Boy you guys went to upmarket churches. The churches we went to had Hammonds and Baldwins.

            OK - that makes sense. It does have a "Celeste Strings" tab and it has the celeste generator, so the gyro would be free for the chorale effect. This means one can adjust it for the best pleasant effect. I do like chorale on my Ventilator.

            That sounds mystical: the light varies with the whind. Cool beans.

            I'll be looking at my pile of cables to determine which ones go to the gyro. (It has sockets for AC and the cable from the whind machine/gyro driver.)

            Also, I was surprised to see that the organ has no power cord. I'm not sure why THAT got removed, but I'll look for it, too.

            Sir Tootles, as always thank you for the great information. You ARE handy to have around.

            On edit: On the first organ, I can see wood when I depress a key. On the second organ, the keys are plastic on the sides and on the bottoms, and the keys are beautifully aligned. Aligned moreso than the first organ. I don't know if there's wood inside those plastic keys, but I'm thinking I would like to do a swap of the keys at some point.

            Michael - the keys cleaned up nicely with just an initial cleaning with baby wipes and then Windex. There are two blank tabs on the organ. One of the same tabs on the other organ is labeled "Stage Gyro." Where these put there for end users? Or is it likely they're just rubbed bare?
            Last edited by Silken Path; 07-09-2018, 08:22 AM. Reason: Add to the post
            -- I'm Lamar -- 1967 Allen TC-4 Project (forum thread)
            -- 1899 Kimball Parlor Organ (forum thread)
            -- 1999 Rodgers W5000C and Hauptwerk - spare W5000C for spares
            -- Conn 643 Theater - Hammond M3 and E-112 - Roland RD300nx stage piano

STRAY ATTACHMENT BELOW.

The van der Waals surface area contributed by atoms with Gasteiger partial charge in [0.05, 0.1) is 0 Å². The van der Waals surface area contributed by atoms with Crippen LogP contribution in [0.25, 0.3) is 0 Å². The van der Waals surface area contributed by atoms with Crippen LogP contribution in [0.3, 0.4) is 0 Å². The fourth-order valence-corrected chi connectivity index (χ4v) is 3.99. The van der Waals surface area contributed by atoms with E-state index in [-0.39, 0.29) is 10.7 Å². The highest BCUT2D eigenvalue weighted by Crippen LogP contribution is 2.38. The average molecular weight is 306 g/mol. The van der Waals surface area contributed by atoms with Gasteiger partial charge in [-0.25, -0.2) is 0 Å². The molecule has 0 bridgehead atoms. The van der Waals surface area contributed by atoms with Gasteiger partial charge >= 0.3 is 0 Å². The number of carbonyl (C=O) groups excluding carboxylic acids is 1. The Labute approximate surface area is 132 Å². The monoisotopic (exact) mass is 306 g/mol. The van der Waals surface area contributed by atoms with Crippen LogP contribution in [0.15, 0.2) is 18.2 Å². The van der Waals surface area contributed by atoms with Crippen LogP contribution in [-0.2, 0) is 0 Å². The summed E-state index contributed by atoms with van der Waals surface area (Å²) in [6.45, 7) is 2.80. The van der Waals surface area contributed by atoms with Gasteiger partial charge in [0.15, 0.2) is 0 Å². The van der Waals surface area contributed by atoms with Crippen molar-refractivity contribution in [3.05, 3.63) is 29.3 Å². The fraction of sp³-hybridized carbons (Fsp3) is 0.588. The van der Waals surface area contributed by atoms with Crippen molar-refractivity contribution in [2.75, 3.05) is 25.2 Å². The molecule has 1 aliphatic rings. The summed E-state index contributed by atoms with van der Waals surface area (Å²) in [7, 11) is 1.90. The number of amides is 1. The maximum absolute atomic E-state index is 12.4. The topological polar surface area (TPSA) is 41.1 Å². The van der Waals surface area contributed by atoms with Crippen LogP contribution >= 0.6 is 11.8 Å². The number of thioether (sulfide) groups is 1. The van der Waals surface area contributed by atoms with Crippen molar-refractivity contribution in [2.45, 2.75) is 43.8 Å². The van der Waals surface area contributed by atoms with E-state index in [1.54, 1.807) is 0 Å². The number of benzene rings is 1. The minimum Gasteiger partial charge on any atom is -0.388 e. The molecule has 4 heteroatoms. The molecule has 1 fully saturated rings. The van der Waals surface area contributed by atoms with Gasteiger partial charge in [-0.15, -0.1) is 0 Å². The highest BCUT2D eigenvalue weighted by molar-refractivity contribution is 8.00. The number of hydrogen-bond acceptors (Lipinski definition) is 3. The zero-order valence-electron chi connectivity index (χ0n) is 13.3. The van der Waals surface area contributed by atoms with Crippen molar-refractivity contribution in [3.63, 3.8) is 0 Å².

-- Public domain hymn search: https://songselect.ccli.com/search/r...t=publicdomain

            Comment


              #36
              The church I attended was in a very small rural Iowa town and they built a new church building--the previous organ (in the old building) was a Hammond C variation with a chorus generator. A generous donor, I believe, paid for the new Allen. The contenders were a Conn (probably 830), Rodgers 32B, and the Allen TC4. The organ committee thought the Allen had the greatest clarity of sound.

              Allen originally used plastic covered wooden keyboard, like many of the early organ manufacturers, and pretty much the same as pipe organ manufacturers used for unit pipe organs (including the same approach to keying). Allen then designed plastic caps that attached to the wooden key sticks (which provided the fulcrum for the lever). You end up with a key that won't warp or de-laminate from the wood, and you get the perfect alignment. Each key is individually replaceable. But I don't think the feel of the keyboard is quite as good--not bad, just not quite as nice. Except for the cost of the tooling (which is a lot when you consider you need 9 different molds--one for each of A-G, top C, and the sharp key) the plastic keys are a lower piece part cost.